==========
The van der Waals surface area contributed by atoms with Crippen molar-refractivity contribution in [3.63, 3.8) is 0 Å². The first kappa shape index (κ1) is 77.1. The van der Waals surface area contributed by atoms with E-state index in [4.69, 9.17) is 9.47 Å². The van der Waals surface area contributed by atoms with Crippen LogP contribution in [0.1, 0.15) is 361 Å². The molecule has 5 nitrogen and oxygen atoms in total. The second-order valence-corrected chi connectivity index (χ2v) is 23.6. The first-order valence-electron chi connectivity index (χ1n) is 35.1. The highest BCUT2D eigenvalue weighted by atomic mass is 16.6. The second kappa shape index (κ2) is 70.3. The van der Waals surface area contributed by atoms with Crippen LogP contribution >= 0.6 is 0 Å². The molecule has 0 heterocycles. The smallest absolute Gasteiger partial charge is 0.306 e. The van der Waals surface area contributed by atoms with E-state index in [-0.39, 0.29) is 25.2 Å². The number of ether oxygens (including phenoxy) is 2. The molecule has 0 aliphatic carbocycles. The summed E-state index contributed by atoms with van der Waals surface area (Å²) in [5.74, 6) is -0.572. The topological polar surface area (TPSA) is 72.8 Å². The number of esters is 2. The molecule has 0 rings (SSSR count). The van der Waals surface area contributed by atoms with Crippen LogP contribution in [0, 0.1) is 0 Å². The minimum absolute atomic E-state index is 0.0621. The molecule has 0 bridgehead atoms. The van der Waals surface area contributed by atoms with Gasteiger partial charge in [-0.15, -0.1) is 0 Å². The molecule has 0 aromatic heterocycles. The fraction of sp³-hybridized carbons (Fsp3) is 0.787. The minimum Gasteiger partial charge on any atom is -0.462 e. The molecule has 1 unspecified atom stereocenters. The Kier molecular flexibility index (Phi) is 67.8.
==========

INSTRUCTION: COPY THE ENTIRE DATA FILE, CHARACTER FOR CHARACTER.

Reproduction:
The van der Waals surface area contributed by atoms with Crippen molar-refractivity contribution in [3.63, 3.8) is 0 Å². The first kappa shape index (κ1) is 77.1. The van der Waals surface area contributed by atoms with E-state index in [4.69, 9.17) is 9.47 Å². The van der Waals surface area contributed by atoms with Crippen LogP contribution in [0.1, 0.15) is 361 Å². The molecule has 5 nitrogen and oxygen atoms in total. The second-order valence-corrected chi connectivity index (χ2v) is 23.6. The first-order valence-electron chi connectivity index (χ1n) is 35.1. The highest BCUT2D eigenvalue weighted by atomic mass is 16.6. The second kappa shape index (κ2) is 70.3. The van der Waals surface area contributed by atoms with Crippen LogP contribution >= 0.6 is 0 Å². The molecule has 0 heterocycles. The smallest absolute Gasteiger partial charge is 0.306 e. The van der Waals surface area contributed by atoms with E-state index in [-0.39, 0.29) is 25.2 Å². The number of ether oxygens (including phenoxy) is 2. The molecule has 0 aliphatic carbocycles. The summed E-state index contributed by atoms with van der Waals surface area (Å²) in [5.74, 6) is -0.572. The topological polar surface area (TPSA) is 72.8 Å². The number of esters is 2. The molecule has 0 rings (SSSR count). The van der Waals surface area contributed by atoms with Crippen LogP contribution in [0, 0.1) is 0 Å². The minimum absolute atomic E-state index is 0.0621. The molecule has 0 bridgehead atoms. The van der Waals surface area contributed by atoms with Gasteiger partial charge in [-0.15, -0.1) is 0 Å². The molecule has 0 aromatic heterocycles. The fraction of sp³-hybridized carbons (Fsp3) is 0.787. The minimum Gasteiger partial charge on any atom is -0.462 e. The molecule has 1 unspecified atom stereocenters. The Kier molecular flexibility index (Phi) is 67.8.